Recently, Medicare providers, including chiropractors, who filed claims in 2019 discovered that funds were distributed automatically to their checking accounts. These are payments, not loans, to healthcare providers and will not need to be repaid. Since the payments began to appear in checking accounts, ACA has been receiving several questions, especially from chiropractors who have not received the payments yet. In some of these cases, people are not looking in the right places. Therefore, if you have not received a Medicare stimulus payment to date, here are some steps you can take to ensure you don’t inadvertently miss it.
Learn ACA offers 25% Spring Discount
Even before the era of social distancing, the American Chiropractic Association (ACA) committed to making education at home more accessible through a new online learning platform, Learn ACA. Now through Memorial Day, both ACA members and non-members can take advantage of a 25% spring discount on any course in the platform. In addition, members have access to several free courses that offer CE credits.
A Message from the ACA Board of Governors
The American Chiropractic Association (ACA) is committed to providing reliable information about chiropractic care as well as clarifying misinformation that may cause confusion. With the outbreak of the novel coronavirus (COVID-19), the public’s need for accurate information to make good choices for themselves and the health and safety of their families has never been greater.
Provisions of interest to chiropractors address student loans, small business loans, employee retention, and individual rebates.
Just before midnight on March 25, the Senate unanimously passed H.R. 748, the Coronavirus Aid, Relief, and Economic Security (CARES) Act, a $2.2 trillion economic relief package—the largest in U.S. history—in response to the ongoing COVID-19 pandemic. The bill was then sent to the House of Representatives and on March 27, it was passed by a voice vote and sent to the White House where President Trump signed it into law (Public Law No: 116-136). The CARES Act contains several provisions of importance to the chiropractic profession and the ACA has prepared an initial summary.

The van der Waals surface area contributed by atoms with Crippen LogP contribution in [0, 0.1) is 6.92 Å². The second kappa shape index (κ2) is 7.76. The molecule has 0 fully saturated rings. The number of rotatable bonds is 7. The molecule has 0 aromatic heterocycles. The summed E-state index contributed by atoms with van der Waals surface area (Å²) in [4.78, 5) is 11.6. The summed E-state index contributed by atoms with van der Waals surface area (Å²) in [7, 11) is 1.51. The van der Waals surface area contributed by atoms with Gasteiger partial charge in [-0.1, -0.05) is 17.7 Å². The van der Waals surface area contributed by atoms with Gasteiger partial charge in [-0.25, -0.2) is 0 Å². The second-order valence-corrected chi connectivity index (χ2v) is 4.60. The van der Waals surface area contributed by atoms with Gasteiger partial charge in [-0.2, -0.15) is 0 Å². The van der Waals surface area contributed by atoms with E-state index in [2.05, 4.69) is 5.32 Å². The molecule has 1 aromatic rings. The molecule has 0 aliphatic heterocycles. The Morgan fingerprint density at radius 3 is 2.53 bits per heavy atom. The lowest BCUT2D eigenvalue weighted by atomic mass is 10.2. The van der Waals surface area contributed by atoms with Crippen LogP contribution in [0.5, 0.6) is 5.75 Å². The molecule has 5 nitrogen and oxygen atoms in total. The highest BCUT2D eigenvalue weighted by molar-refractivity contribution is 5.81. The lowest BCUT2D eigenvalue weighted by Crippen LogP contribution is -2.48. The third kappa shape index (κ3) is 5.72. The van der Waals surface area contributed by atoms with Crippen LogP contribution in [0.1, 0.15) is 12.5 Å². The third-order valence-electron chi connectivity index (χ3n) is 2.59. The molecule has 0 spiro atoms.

Effective communication is a known factor in creating a strong therapeutic relationship. Therapeutic relationships can facilitate patient adherence to therapy, satisfaction with care and improved outcomes; they have also been associated with reduced malpractice claims. This article addresses aspects of communication which are key to building therapeutic relationships in chiropractic practic
While the majority of musculoskeletal cases respond quickly and favorably to conservative care, some conditions are less cooperative. When a patient is not meeting outcome goals, evidence-based chiropractors must be willing to abandon their familiar recipe, and “do something different.” In a value-based healthcare model, there’s a vast difference between merely treating someone vs. delivering best practices. The essential step for improving clinical outcomes is to provide the most effective care for every patient on every visit—including those cases that challenge us.
As doctors of chiropractic, we graduate “practice-ready,” meaning that based on our rigorous training we are qualified to immediately enter the workforce. While this designation accurately reflects our training, is this the most beneficial approach for both individual practice and as a collective unit within the evolving modern-day healthcare system? While conceptually I understood the value of a residency before I started my VA experience, I needed to immerse myself fully to recognize the advantages that a program like this offers, not only personally but collectivistically to the entire profession.
If you run into ACA member Sherri LaShomb, DC, of Lewiston, N.Y. these days, you might want to greet her with kon'nichiwa – Japanese for hello. LaShomb has been brushing up on her Japanese ever since learning that she was chosen to be one of a select group of healthcare volunteers who will support athletes competing at the 2020 Olympic Games in Tokyo, Japan this summer.
Chronic pain symptoms can be quite different from acute pain symptoms.1 One possible reason is sensitization, a process whereby neurons become more responsive to pain signals and/or translate non-painful stimuli into pain. Part 1 of this series described general neuro-adaptive processes leading to sensitization and clinical diagnostic criteria. Here in Part 2, management strategies for persons with sensitization are described.
Practitioners use symptoms to guide clinical evaluation and treatment. For example, chest pain on exertion suggests possible need for cardiac evaluation. Pain is a symptom we are trained to explore by asking questions such as, “How severe is your pain?” and “Where is the pain located?” We ask these questions because the answers help point us in the direction of a diagnosis. However, pain symptoms are sometimes unreliable. For people experiencing chronic pain, symptom characteristics may not match patterns found in acute cases. The physiological basis for this alternate pain experience can be the result of peripheral or central sensitization.